For molecular complexes with a moderate amount of symmetry there are usually vibrational modes that are neither infrared nor Raman active. Sometimes these modes transform as some cubic polynomial in x,y,z. For example the $B_{1u}$ irrep in the $D_{4h}$ group which transforms as $xyz$.

My question is: it possible to measure these kinds of vibrations using some sort of non-linear optics? For example, measuring the absorption of three photons instead of just one like in infrared spectroscopy/reflectivity. In the case of $B_{1u}$ above, this would translate to 3 photons polarized with x,y,z respectively and whose total wavenumber matches a $B_{1u}$ vibration. Or perhaps a more complicated multi-photon version of Raman spectroscopy could do this?

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    $\begingroup$ I think you are at the core of some of the nlo phenomena, perhaps THG or stimulated Raman. Can be suitable for Physics SE, too. $\endgroup$
    – Alchimista
    Commented Oct 8, 2019 at 10:00

1 Answer 1


The product $xyz$ is an odd function and as such should produce the same selection rules as 1 photon (electric dipole) transitions. Thus CO has a 1 photon transition at 146.7 nm in the vacuum uv that can be more easily reached with a 3-photon transition with a pulsed laser at 440 nm. ( Three photon transitions are also used in bio-imaging where a ir photon is used so as not the excite the sample. Also, as the transition is multiphoton the focus area is smaller than a 1 photon transition and this improves spatial resolution).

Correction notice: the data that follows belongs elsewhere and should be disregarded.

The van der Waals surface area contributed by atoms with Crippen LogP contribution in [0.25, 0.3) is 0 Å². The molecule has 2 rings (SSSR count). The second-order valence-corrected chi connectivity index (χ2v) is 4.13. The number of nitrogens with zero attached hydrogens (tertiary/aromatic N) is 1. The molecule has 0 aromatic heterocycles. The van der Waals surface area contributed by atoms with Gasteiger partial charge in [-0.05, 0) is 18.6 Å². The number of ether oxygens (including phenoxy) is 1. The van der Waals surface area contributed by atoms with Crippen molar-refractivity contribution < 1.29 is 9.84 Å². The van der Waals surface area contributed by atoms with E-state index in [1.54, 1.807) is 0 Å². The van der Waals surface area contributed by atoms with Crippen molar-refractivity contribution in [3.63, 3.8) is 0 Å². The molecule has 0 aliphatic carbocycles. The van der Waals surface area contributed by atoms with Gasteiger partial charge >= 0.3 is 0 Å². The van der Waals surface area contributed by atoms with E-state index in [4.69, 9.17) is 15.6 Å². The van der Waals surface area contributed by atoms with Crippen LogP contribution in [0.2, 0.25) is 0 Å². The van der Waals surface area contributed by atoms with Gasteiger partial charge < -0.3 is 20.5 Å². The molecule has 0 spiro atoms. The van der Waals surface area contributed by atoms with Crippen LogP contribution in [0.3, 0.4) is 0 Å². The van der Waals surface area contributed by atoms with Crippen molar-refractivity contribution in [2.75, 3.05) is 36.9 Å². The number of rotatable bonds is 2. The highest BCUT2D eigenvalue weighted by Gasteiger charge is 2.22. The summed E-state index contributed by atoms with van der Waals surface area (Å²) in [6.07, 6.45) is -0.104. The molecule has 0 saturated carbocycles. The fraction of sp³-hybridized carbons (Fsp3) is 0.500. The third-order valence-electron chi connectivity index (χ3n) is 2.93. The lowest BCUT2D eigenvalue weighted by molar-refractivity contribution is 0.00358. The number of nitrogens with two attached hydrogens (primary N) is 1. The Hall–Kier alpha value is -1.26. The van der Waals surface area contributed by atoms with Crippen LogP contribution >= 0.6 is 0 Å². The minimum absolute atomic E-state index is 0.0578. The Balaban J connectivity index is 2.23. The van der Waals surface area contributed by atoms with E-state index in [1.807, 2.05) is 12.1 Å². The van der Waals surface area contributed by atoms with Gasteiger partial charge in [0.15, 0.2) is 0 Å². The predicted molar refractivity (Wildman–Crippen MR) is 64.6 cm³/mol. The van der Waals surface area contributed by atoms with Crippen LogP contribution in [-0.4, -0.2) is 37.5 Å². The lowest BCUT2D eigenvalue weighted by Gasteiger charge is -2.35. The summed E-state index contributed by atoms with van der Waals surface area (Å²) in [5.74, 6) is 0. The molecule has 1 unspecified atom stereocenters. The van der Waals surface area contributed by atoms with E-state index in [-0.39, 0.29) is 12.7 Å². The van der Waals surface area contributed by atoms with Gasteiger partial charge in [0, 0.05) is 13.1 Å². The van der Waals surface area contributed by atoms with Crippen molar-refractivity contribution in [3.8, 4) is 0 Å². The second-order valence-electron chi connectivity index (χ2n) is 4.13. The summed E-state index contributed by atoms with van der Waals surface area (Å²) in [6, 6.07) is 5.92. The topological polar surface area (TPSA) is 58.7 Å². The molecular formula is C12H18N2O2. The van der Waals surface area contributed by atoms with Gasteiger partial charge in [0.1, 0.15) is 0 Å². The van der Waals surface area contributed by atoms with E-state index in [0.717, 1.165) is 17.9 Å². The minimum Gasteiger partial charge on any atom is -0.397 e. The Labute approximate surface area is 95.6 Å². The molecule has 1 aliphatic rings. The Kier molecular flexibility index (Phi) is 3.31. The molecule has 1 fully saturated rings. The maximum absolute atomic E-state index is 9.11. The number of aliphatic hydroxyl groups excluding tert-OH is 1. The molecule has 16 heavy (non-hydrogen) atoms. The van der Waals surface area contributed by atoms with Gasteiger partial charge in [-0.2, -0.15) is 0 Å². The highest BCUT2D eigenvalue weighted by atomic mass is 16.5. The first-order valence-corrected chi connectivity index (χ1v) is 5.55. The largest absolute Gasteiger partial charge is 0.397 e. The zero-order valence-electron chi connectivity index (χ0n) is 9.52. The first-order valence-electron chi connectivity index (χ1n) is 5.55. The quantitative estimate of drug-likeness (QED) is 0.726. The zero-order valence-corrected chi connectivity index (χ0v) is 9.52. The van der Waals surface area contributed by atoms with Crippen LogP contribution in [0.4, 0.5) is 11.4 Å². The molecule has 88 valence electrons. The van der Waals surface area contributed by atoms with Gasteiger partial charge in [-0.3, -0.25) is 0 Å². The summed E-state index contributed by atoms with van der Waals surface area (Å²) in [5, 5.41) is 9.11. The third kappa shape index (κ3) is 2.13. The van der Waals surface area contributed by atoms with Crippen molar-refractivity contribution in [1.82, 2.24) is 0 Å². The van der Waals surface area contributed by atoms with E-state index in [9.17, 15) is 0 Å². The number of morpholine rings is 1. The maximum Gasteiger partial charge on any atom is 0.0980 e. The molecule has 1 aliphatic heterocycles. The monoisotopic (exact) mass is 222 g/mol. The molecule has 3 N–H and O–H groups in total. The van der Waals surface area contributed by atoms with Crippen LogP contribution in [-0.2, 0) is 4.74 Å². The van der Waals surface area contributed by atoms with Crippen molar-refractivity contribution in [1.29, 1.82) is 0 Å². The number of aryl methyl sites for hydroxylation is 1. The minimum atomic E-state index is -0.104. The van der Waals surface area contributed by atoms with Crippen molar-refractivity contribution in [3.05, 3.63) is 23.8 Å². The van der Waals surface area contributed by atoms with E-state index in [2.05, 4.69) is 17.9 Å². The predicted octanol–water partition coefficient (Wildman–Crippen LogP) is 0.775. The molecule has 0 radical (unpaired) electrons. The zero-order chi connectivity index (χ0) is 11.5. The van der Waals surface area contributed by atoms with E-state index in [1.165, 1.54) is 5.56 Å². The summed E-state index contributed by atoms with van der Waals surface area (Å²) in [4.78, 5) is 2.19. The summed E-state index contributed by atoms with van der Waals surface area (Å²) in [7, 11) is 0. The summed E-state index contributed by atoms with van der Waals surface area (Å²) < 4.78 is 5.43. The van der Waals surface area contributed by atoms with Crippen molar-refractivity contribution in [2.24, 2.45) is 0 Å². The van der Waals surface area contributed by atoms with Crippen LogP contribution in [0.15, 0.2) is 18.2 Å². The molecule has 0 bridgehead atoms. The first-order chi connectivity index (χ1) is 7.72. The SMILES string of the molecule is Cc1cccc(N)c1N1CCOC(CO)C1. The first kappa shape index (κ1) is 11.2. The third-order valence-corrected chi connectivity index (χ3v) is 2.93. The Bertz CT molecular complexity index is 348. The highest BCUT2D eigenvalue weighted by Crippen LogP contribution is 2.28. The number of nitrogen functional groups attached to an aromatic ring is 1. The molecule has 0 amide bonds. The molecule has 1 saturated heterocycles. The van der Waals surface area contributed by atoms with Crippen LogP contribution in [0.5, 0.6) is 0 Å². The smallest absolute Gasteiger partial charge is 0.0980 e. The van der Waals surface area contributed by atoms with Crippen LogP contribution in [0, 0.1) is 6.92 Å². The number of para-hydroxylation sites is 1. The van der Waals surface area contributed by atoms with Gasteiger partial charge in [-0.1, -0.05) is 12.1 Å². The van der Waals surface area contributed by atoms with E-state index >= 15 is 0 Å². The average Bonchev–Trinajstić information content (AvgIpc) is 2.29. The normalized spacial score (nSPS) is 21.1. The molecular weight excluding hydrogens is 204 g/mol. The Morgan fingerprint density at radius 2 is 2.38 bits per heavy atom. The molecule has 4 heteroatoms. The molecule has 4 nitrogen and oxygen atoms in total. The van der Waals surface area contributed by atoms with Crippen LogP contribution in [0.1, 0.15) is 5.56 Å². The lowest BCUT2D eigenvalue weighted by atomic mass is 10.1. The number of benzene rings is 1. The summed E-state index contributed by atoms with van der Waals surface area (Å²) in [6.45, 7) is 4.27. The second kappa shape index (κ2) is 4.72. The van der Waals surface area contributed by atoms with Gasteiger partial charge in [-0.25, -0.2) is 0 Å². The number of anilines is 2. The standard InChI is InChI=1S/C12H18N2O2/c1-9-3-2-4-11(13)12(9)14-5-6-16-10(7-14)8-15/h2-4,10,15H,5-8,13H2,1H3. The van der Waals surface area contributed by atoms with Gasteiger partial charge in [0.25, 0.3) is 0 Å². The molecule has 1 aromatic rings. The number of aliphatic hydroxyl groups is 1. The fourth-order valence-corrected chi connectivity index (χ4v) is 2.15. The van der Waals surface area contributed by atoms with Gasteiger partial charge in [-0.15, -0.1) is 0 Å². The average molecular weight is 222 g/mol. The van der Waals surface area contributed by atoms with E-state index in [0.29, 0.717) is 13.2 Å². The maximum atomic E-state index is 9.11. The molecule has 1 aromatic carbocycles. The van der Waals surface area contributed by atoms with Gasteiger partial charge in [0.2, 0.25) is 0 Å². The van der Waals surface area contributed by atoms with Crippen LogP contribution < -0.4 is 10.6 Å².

As the product $xyz$ can be thought of as $xy$ multiplied by $yz$ then this is like a double Raman transition. Raman involves a change in polarisability. Polarisability is proportional to a volume but the projection for the radiation is 2D hence $xy$ type products in the point group tables. A Raman type transition may occur between 4 levels. Levels 1 and 4 are 'real' and 2 and 3 'virtual'. The steps are 1 up to 3 , 3 down to 2, and 2 up to 4. This has been demonstrated in doppler free geometry between Na $3^2S_{1/2}\to 3^2P_{1/2}$.

  • $\begingroup$ Ah oops, I guess my question is basically moot since all cubic invariants are odd under parity. I assumed they would be too weak to see because of the higher order, but I was wrong. Is there a similar scheme for higher order multipole vibrations that aren't odd under some parity? $\endgroup$
    – user157879
    Commented Oct 8, 2019 at 13:48
  • $\begingroup$ Say, for example, quadrupoles? $\endgroup$
    – user157879
    Commented Oct 8, 2019 at 13:52

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